Last year, when Barack Obama appointed his chief Democratic rival, Hillary Clinton, as secretary of state, the media widely reported that his decision had been influenced by reading Team of Rivals, a Pulitzer Prize-winning biography of Abraham Lincoln that emphasized the way Lincoln led by drawing together his opponents. But the book's author, best-selling historian Doris Kearns Goodwin, has been influencing political leaders with her knowledge of the past for years. She was an assistant to President Lyndon Johnson during his final year in office and helped him in the preparation of his memoirs. She taught a Harvard course on the American presidency and has been a widely sought-after speaker to business and political groups. More recently she has become a frequent television commentator on politics, history and current affairs.
Kearns is the author of three other widely acclaimed histories as well as an autobiography (which explains that her love of history was kindled by her childhood as a rabid baseball fan). She will be in Nashville this weekend to receive the Nashville Public Library Literary Award; previous recipients have included novelists John Updike, John Irving and Ann Patchett, and nonfiction writers David McCullough and David Halberstam. Kearns will discuss her career in history and public life in a lecture at the auditorium of the downtown Nashville Public Library Saturday, Nov. 7, at 10 a.m. The event is free and open to the public.
The historian who sets out to examine great American presidents must cover ground that many others have trod. How do you carve out your own space in such an undertaking?
When choosing historical subjects about which many books have been written, it is especially important to find an angle that can bring a fresh approach to the subject. This is perhaps the largest challenge in writing. With FDR and Eleanor, for example, since a very good book on the two of them had already been written, I decided to focus on the home front in World War II, which would allow me to bring out their relationship but in a different context. With Lincoln, about whom 14,000 books have already been written, I finally came up with the idea of focusing on his leadership style as evidenced by his willingness to put his chief rivals into his Cabinet.
In the course of research, have you ever located source material that had eluded all previous historians? If so, could you give an example, and tell us how you were able to use it?
In writing The Fitzgeralds and the Kennedys I was given access to hundreds of cartons of letters and documents belonging to Rose and Joe Kennedy that had been stored in their attic in Hyannis Port and just shipped to the Kennedy Library. They had saved everything—every dance card, report card, letters to each other and to the children, so it proved a true treasure.
In Team of Rivals, you observe that ordinary people seemed to have an almost unlimited ability to approach Lincoln personally, to shake hands and offer a word of advice or encouragement, even during the war, when assassination threats were common. Do you think the country—and democracy—has lost something now that such contact is no longer common?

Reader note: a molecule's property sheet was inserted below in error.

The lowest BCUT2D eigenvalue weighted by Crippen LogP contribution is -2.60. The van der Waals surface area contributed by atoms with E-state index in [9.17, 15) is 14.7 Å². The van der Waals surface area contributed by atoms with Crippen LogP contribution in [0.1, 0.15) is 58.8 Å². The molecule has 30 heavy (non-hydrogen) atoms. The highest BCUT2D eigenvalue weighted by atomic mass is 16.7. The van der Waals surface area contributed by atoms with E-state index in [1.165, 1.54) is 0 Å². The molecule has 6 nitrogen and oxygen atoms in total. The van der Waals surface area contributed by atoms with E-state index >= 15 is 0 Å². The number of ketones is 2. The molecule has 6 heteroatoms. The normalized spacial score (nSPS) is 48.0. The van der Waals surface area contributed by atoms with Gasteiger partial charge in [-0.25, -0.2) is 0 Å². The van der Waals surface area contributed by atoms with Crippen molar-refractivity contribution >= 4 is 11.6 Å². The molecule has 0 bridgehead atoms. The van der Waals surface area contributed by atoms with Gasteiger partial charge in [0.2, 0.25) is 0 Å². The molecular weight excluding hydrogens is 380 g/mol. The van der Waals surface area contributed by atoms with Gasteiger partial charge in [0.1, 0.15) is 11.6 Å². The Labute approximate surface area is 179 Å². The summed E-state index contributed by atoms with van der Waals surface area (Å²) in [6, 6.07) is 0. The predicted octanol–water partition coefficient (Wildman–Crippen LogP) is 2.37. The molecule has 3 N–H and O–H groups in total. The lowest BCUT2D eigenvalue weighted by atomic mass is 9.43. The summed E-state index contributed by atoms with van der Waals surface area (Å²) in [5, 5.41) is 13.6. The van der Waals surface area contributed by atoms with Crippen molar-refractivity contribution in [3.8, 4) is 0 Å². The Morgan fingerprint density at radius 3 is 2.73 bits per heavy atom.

For Lincoln, the chance to meet with ordinary people who lined up outside his oval office to talk with him in the mornings was critical. He said these meetings were his public opinion baths, critical for him so that he never forgot the public assemblage from which he had come. This regular contact with ordinary people is much less possible today for our presidents, given security concerns, and is a great loss.
As a public intellectual, you speak and write intelligently on broad aspects of history and the American presidency, and to a general public you trust to understand. How will the state of current academic research—which has become increasingly narrow and inaccessible to all but a few specialists—affect the role of public intellectual in years to come?
The state of academia in modern times, with its emphasis on specialization, has made it less likely that commentators on our country and our culture have the breadth and insight that public intellectuals had even 30 or 40 years ago. Too often, academic research focuses on small topics rather than addressing the large questions that need to be answered by our presidents and our country.
As someone who spends time commenting on important issues both in writing and on television, what do you think the current form of cable news debate has done for democracy and public discourse?
The problem with cable news debate is that it puts a premium on people arguing from more extreme views. The thought is that this makes better television, but it has helped to undermine the middle.
What other historians, past and present, do you most admire, and why?
My heroine is Barbara Tuchman, a first-rate narrative historian who taught me that even if you are writing about a war, you have to imagine you do not know how that war ended so you can carry your reader with you every step along the way, from beginning to middle to end.
What significance, if any, do you think the Nobel Peace Prize will have on the Obama presidency?
Hopefully the Nobel Prize will remain for President Obama a challenge of excellence in public leadership that he will try to live up to.
What are you currently working on?
I am currently working on the progressive era from 1900 to 1912 told through Theodore Roosevelt, William Howard Taft and the muckraker journalists.
Who do you like in the World Series this year? (Or are you too deep into "Wait Till Next Year" mode to care?)
After so many years of watching the Yankees beat my teams—first the Brooklyn Dodgers and then the Boston Red Sox—there is a big part of me that hopes the Phillies win!
For more local book coverage, please check chapter16.org, an online publication of Humanities Tennessee.
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